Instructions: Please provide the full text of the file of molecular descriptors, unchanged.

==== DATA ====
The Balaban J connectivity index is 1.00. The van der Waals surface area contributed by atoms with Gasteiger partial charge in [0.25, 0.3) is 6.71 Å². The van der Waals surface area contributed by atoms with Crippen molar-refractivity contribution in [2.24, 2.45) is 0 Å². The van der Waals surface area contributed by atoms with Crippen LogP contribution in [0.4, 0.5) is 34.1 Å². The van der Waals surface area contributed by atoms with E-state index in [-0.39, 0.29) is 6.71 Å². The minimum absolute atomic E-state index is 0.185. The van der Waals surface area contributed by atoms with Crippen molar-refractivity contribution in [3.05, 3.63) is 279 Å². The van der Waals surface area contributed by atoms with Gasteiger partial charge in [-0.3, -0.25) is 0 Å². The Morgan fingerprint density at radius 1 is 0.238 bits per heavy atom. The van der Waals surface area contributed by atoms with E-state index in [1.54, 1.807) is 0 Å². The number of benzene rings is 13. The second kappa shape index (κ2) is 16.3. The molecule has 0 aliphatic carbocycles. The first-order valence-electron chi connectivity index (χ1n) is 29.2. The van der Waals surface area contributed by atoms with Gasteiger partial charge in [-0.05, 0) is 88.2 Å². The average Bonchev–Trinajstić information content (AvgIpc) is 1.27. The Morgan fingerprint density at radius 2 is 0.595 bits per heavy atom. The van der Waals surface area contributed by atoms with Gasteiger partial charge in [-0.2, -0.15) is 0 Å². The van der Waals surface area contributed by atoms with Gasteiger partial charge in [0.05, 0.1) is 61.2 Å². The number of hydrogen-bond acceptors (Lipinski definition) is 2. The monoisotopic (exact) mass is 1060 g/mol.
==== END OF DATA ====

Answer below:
The Balaban J connectivity index is 1.00. The van der Waals surface area contributed by atoms with Gasteiger partial charge in [0.25, 0.3) is 6.71 Å². The van der Waals surface area contributed by atoms with Crippen molar-refractivity contribution in [2.24, 2.45) is 0 Å². The van der Waals surface area contributed by atoms with Crippen LogP contribution in [0.4, 0.5) is 34.1 Å². The van der Waals surface area contributed by atoms with E-state index in [-0.39, 0.29) is 6.71 Å². The minimum absolute atomic E-state index is 0.185. The van der Waals surface area contributed by atoms with Crippen molar-refractivity contribution in [3.05, 3.63) is 279 Å². The van der Waals surface area contributed by atoms with Gasteiger partial charge in [-0.3, -0.25) is 0 Å². The Morgan fingerprint density at radius 1 is 0.238 bits per heavy atom. The van der Waals surface area contributed by atoms with E-state index in [1.54, 1.807) is 0 Å². The number of benzene rings is 13. The second kappa shape index (κ2) is 16.3. The molecule has 0 aliphatic carbocycles. The first-order valence-electron chi connectivity index (χ1n) is 29.2. The van der Waals surface area contributed by atoms with Gasteiger partial charge in [-0.05, 0) is 88.2 Å². The average Bonchev–Trinajstić information content (AvgIpc) is 1.27. The Morgan fingerprint density at radius 2 is 0.595 bits per heavy atom. The van der Waals surface area contributed by atoms with Gasteiger partial charge in [-0.2, -0.15) is 0 Å². The van der Waals surface area contributed by atoms with Gasteiger partial charge in [0.05, 0.1) is 61.2 Å². The number of hydrogen-bond acceptors (Lipinski definition) is 2. The monoisotopic (exact) mass is 1060 g/mol.